“Molecular Black Hole” Produced By World's Most Powerful Laser

Artist's impression of the 'Molecular Black Hole' seen by SLAC. DESY/Science Communication Lab 

Researchers at the SLAC National Accelerator Laboratory have managed to produce an extreme physical object – a molecule that attracts more electrons than it can keep until it explodes. This object, dubbed a molecular black hole, caught researchers by surprise as they weren’t expecting something quite so intense.

As reported in Nature, scientists used the world’s most powerful X-ray laser to remove almost all the electrons from the largest atom in a molecule, from the inside out. Within 30 femtoseconds (millionths of a billionth of a second), more than 50 electrons from the rest of the molecule came rushing in, which quickly led to the explosive demise of the molecule.

While scientists have seen similar behavior before when this experiment was attempted with less intense beams or isolated atoms, they've not seen it to this magnitude. The molecular black hole is not just really cool as a new discovery, but it provides clues on how X-ray lasers affect molecules. This is important because we use X-ray lasers to study how individual biological systems work.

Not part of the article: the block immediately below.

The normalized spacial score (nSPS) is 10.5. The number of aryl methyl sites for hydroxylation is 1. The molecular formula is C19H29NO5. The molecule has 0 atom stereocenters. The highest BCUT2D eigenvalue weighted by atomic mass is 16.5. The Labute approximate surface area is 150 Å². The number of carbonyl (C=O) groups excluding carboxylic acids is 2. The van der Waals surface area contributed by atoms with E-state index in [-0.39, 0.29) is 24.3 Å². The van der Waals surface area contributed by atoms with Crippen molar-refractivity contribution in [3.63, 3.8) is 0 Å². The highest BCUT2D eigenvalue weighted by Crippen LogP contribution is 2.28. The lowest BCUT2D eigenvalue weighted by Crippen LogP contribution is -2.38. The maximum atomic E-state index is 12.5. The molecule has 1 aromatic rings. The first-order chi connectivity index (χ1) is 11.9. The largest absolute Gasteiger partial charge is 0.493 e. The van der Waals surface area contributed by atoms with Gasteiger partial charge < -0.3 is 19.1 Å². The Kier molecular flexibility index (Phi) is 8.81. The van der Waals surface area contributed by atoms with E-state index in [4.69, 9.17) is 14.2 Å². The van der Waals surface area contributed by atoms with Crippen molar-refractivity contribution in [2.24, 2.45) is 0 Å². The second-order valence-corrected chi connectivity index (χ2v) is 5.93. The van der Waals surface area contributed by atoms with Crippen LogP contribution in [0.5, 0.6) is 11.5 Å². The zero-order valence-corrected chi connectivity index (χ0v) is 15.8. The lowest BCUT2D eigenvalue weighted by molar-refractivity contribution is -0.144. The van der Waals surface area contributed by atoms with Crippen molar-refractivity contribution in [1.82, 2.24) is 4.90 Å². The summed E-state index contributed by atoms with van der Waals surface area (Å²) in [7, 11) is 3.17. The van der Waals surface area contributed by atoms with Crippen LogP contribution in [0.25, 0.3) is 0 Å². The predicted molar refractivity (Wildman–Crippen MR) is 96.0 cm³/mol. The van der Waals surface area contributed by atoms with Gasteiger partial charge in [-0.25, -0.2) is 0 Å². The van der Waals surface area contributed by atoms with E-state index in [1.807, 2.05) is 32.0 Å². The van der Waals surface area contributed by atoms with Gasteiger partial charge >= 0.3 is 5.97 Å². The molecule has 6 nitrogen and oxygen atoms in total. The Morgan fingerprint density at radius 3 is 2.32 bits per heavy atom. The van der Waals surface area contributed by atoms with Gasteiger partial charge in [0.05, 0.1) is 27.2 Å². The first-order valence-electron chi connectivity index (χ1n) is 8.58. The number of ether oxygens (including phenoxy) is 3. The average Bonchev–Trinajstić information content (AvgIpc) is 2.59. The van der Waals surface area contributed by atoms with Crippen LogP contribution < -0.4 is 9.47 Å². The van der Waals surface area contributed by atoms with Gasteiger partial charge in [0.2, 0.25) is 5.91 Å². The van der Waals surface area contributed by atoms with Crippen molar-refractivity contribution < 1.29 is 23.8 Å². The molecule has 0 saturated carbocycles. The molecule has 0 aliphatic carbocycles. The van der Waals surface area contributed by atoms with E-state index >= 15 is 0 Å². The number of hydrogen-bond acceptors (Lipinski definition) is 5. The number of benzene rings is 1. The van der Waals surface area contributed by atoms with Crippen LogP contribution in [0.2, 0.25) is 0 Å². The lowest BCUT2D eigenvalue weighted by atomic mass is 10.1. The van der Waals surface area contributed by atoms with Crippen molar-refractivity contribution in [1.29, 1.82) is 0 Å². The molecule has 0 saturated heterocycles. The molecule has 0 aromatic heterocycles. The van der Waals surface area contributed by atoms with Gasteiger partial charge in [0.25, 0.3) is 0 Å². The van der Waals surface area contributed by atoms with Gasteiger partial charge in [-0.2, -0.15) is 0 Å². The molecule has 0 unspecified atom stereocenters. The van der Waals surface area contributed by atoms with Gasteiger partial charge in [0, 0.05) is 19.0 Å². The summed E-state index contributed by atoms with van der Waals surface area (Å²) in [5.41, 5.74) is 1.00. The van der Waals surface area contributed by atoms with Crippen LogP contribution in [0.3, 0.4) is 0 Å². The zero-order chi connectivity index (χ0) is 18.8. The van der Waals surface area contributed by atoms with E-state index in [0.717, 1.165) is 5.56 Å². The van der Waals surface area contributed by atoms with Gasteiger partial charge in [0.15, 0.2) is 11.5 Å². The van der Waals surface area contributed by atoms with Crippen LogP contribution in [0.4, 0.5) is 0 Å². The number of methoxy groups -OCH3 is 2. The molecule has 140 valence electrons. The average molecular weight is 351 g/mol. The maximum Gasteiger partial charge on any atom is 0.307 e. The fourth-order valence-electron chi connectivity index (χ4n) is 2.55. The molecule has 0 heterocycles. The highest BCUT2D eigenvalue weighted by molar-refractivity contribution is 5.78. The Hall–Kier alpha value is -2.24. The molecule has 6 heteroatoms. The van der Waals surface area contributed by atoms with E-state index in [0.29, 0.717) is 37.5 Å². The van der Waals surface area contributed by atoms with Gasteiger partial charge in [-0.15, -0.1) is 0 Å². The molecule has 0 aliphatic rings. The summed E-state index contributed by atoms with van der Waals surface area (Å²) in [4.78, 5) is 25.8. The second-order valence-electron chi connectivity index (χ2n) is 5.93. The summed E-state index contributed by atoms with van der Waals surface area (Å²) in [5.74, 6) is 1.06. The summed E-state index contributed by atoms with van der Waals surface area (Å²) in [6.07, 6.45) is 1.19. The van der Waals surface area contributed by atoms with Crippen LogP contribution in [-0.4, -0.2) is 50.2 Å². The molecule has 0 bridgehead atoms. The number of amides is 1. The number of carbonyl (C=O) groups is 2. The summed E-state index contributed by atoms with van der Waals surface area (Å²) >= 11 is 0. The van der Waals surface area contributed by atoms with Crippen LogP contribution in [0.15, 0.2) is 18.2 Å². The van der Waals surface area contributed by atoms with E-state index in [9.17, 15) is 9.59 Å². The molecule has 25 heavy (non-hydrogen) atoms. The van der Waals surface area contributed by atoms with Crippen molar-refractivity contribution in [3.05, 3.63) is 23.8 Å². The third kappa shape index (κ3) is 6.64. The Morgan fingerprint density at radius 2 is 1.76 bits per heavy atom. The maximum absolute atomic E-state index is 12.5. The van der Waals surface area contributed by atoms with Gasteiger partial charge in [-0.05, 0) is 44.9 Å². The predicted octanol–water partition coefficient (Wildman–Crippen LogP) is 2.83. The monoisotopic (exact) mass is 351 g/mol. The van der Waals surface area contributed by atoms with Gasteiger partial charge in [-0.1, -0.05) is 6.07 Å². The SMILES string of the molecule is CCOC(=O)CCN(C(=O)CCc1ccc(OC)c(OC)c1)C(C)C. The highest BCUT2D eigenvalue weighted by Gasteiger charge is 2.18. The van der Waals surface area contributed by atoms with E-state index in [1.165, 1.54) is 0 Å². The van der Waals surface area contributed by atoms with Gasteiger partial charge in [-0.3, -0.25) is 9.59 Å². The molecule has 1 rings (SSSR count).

"For any type of experiment you do that focuses intense X-rays on a sample, you want to understand how it reacts to the X-rays," experiment leader Daniel Rolles, of Kansas State University, said in a statement. "This paper shows that we can understand and model the radiation damage in small molecules, so now we can predict what damage we will get in other systems."

The researchers looked at three samples: Individual xenon atoms, each with 54 electrons, and two molecules containing a single iodine atom, which has 53 electrons. By using the powerful laser, they started kicking electrons out of the atoms. In the xenon, the atom was left with only the most strongly bound electrons, but the iodine behaved differently.

In the molecule, the iodine began attracting electrons from the hydrogen and carbon atoms as well. Iodine was expected to lose 47 electrons, but the iodine in the smaller molecule lost 54 electrons.

"We think the effect was even more important in the larger molecule than in the smaller one, but we don't know how to quantify it yet," lead author Artem Rudenko added. "We estimate that more than 60 electrons were kicked out, but we don't actually know where it stopped because we could not detect all the fragments that flew off as the molecule fell apart to see how many electrons were missing. This is one of the open questions we need to study."

The power of the laser has allowed the study of reactions like photosynthesis in never-seen-before detail, and it remains an incredibly powerful instrument. The X-ray pulses are 100 times more intense than if you concentrate all the sunlight we receive on Earth onto a single thumbnail.

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